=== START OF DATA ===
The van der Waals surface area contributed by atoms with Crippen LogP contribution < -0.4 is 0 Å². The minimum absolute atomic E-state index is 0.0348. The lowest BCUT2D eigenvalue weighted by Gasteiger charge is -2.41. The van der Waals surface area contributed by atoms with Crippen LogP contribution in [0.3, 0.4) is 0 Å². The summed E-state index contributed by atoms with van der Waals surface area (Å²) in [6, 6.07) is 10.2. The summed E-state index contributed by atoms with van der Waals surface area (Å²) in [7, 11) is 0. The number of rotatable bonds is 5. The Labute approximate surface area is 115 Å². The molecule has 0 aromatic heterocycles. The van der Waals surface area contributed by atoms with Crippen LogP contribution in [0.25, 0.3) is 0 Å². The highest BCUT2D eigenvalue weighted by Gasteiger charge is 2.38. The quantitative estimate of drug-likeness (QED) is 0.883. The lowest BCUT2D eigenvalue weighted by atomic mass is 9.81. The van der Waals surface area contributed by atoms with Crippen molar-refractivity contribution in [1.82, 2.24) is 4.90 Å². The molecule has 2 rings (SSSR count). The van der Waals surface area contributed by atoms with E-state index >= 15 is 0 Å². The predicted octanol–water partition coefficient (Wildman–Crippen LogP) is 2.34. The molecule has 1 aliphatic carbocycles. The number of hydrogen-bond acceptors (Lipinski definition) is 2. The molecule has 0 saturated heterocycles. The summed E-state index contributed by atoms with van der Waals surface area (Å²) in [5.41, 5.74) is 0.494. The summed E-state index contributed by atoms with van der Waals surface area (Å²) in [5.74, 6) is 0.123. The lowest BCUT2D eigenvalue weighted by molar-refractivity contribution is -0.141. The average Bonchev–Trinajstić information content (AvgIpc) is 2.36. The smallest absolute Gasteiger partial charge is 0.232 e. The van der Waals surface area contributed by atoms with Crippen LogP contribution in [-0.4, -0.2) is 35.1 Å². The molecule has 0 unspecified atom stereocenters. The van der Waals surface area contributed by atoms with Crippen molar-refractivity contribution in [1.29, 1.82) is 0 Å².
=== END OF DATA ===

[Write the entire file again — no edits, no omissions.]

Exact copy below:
The van der Waals surface area contributed by atoms with Crippen LogP contribution < -0.4 is 0 Å². The minimum absolute atomic E-state index is 0.0348. The lowest BCUT2D eigenvalue weighted by Gasteiger charge is -2.41. The van der Waals surface area contributed by atoms with Crippen LogP contribution in [0.3, 0.4) is 0 Å². The summed E-state index contributed by atoms with van der Waals surface area (Å²) in [6, 6.07) is 10.2. The summed E-state index contributed by atoms with van der Waals surface area (Å²) in [7, 11) is 0. The number of rotatable bonds is 5. The Labute approximate surface area is 115 Å². The molecule has 0 aromatic heterocycles. The van der Waals surface area contributed by atoms with Crippen LogP contribution in [0.25, 0.3) is 0 Å². The highest BCUT2D eigenvalue weighted by Gasteiger charge is 2.38. The quantitative estimate of drug-likeness (QED) is 0.883. The lowest BCUT2D eigenvalue weighted by atomic mass is 9.81. The van der Waals surface area contributed by atoms with Crippen molar-refractivity contribution in [1.82, 2.24) is 4.90 Å². The molecule has 2 rings (SSSR count). The van der Waals surface area contributed by atoms with E-state index >= 15 is 0 Å². The predicted octanol–water partition coefficient (Wildman–Crippen LogP) is 2.34. The molecule has 1 aliphatic carbocycles. The number of hydrogen-bond acceptors (Lipinski definition) is 2. The molecule has 0 saturated heterocycles. The summed E-state index contributed by atoms with van der Waals surface area (Å²) in [5.41, 5.74) is 0.494. The summed E-state index contributed by atoms with van der Waals surface area (Å²) in [5.74, 6) is 0.123. The lowest BCUT2D eigenvalue weighted by molar-refractivity contribution is -0.141. The average Bonchev–Trinajstić information content (AvgIpc) is 2.36. The smallest absolute Gasteiger partial charge is 0.232 e. The van der Waals surface area contributed by atoms with Crippen LogP contribution in [-0.4, -0.2) is 35.1 Å². The molecule has 0 unspecified atom stereocenters. The van der Waals surface area contributed by atoms with Crippen molar-refractivity contribution in [1.29, 1.82) is 0 Å².